A call to redeem the reefs and a celebration of life, last Saturday witnessed the official launch of the Sea Paradiso Foundation. Charlie Gamboa and his foundation partners Paul Fernandez, and Sandy Syjuco were present for the launch, along with the project’s other key players: visual artist Fil Dela Cruz whose lifesize creations were used to anchor the replanted corals, marine biologist Homer Hernandez who oversees the reef rehabilitation in Mabini, Paradiso Rito’s very own dive instructor Bobby Manas, foundation director Eric Punzalan, and executive coordinator Elijah Veridiano. The evening was also graced with the presence of the legendary Dr. Edgardo Gomez, national scientist and professor emeritus for marine biology at the University of the Philippines Marine Science Institute.
Held in Bellevue Manila, the momentous occasion was attended by family and friends to the cause. Among the guests were Manila Water Company CEO Gerry Ablaza and wife Lani; Metrobank Foundation president Chito Sobrepena and wife Anna; Migz and Nancy Zulueta; and Jun, Wilma, and Matt Mendiola, early supporters of the Spark Project.
The reef through the lens
Surrounding the venue were beautiful underwater photographs featuring the hidden world beneath the waters of Mabini — macro shots of the thriving marine life that has taken over the artificial reef that the Sea Paradiso Foundation has built in the past year. All of these stunning images were captured by noted photographer Penn De Los Santos, who has agreed to document the progress of the reefs for the cause. Penn explains that the unique and intentional composition of his subjects, which are often off-center, are meant to communicate that when you are in the world of the magnificent creatures he photographs, you are to conform to their space, not the other way around. “You are not supposed to touch anything, nor move anything,” he said. Through Penn’s work, the guests of the evening were able to take a peek into the treasures of the Verde Island Passage, the very world Sea Paradiso is working hard to protect.
A couple of Penn’s award-winning photographs were up for sale during the launch, along with pieces that were selected especially for the event. His personal favorite? His photograph of a pufferfish who has made a now unrecognizable piece of plastic, the creature’s new home under the sea. A definitive proof that nature always finds a way. Before the night ended, one of his photographs found a new home — a wild splash of greens — the close up of a marine creature’s eye was bought by the couple, Migz and Nancy Zulueta.
“A life of significance”
The evening event, which doubled as the birthday celebration of founder Charlie Gamboa, began with a short but heartfelt message to his guests: that for his second half of life, he wishes to live a life of significance. His contribution to the world would be the continued restoration of the reefs of Mabini, beginning with his own backyard, Paradiso Rito.
National artist nominee Fil Delacruz, a proponent of the foundation and the artist behind Jesus and The Apostles, life-size underwater structures in front of Paradiso Rito that are now full-fledged coral reefs, also lends his thoughts during the evening. He says that joining the project came naturally and that he has never found more meaning in his art. “The ARTifical reef is an interactive work between the artist and nature,” he tells the guests. “I initiated an image then nature took over”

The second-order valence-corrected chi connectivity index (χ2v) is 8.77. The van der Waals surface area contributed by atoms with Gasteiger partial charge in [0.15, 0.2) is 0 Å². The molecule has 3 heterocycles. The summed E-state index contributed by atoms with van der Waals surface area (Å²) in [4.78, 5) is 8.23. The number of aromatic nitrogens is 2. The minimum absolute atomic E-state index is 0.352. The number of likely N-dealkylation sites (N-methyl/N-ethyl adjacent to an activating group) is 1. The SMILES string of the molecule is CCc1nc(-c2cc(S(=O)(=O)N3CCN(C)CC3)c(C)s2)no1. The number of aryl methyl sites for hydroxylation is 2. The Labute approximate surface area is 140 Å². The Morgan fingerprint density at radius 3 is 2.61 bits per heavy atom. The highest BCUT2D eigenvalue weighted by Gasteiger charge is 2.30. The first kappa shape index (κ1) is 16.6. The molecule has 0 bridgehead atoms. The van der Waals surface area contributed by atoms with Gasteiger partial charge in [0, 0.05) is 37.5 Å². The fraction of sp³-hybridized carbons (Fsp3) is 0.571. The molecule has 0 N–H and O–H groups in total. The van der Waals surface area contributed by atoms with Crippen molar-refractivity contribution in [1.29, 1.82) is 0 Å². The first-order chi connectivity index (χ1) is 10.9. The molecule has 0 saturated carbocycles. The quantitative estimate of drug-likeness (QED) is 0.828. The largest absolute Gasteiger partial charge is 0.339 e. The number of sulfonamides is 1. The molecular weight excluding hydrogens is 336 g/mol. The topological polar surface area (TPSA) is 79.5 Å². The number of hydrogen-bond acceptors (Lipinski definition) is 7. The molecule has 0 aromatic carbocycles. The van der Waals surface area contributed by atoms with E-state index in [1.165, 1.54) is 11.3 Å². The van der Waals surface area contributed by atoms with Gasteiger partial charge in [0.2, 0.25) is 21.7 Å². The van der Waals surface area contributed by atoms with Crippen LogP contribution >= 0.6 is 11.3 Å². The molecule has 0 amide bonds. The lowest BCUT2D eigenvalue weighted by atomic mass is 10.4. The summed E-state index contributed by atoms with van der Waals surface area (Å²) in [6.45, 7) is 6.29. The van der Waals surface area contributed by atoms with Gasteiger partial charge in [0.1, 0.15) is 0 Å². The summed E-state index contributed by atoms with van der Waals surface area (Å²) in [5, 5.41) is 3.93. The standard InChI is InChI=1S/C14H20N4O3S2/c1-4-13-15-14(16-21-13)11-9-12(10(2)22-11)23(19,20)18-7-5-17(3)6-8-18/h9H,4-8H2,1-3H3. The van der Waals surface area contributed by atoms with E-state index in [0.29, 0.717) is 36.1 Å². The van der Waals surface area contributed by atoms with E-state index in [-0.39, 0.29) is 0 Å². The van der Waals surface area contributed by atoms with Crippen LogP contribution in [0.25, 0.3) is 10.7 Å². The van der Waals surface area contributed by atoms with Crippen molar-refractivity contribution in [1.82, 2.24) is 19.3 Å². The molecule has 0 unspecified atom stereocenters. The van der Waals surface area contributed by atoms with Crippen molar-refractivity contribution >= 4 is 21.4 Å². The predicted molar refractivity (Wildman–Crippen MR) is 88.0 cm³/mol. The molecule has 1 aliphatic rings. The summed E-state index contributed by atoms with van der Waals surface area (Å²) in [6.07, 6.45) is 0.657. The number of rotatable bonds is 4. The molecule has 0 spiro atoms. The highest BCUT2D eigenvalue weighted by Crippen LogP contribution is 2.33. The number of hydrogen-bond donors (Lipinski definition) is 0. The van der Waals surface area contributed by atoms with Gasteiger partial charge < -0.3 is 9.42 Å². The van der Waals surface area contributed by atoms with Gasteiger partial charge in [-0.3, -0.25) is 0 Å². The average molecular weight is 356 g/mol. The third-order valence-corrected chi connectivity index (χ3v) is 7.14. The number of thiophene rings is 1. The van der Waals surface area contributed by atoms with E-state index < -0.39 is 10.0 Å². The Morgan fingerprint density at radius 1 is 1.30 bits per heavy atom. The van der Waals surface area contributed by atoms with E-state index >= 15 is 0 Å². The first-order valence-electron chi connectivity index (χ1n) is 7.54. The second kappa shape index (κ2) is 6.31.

Dinner was filled with tales of lives of purpose but perhaps the most enthralling story of the evening belonged to Dr. Ed Gomez. He tells the fascinated crowd of the decimated population of the true giant clam in the Philippines in the 70’s, and how he brought a plastic bag filled with microscopic clam larvae from the Indian Ocean through two airports back home. Dr. Gomez and his colleagues are credited for restocking our seas with the Philippine Giant Clam which has now reached thousands in numbers across the country.
Redeem the Reef
Raffy Francisco’s Redeem the Reef was also premiered during the event receiving a warm reception from the guests. The short film takes us to Mabini, Batangas and tells us the story of Sea Paradiso’s beginnings: the discovery of the barren ocean floor in front of Paradiso Rito, the locals’ sentiments about the abused waters, and how Charlie and his partners came together to formulate a plan. The documentary ends by showing us how the artificial reef looks now: a sanctuary for diverse marine life. Raffy tells the audience that the short film is “a story of hope in the best setting ever”.
Sea Paradiso Foundation’s future plans
Georgia Gamboa took over the end of the evening announcing that Charlie Gamboa has secured a Marine Reserve Agreement from the local government of Mabini, Batangas, protecting the area where the rehabilitated coral reefs are.
She also presented Sea Paradiso Foundation’s future plans which include the construction of an underwater Basilica in Balai Isabel — a structure that will provide a home for countless marine species and help generate funds for the foundation to continue its work; the Spark Project, an adopt-a-clam project which will aid the proliferation of giant clams in the coast; and programs that will continue to educate the locals about the importance of protecting the seas.
As a response to the foundation’s call to redeem the reefs, guests of the launch pledged their donations to the cause with a promise to spread the word about Paradiso Rito and the world it fights to nurture and protect.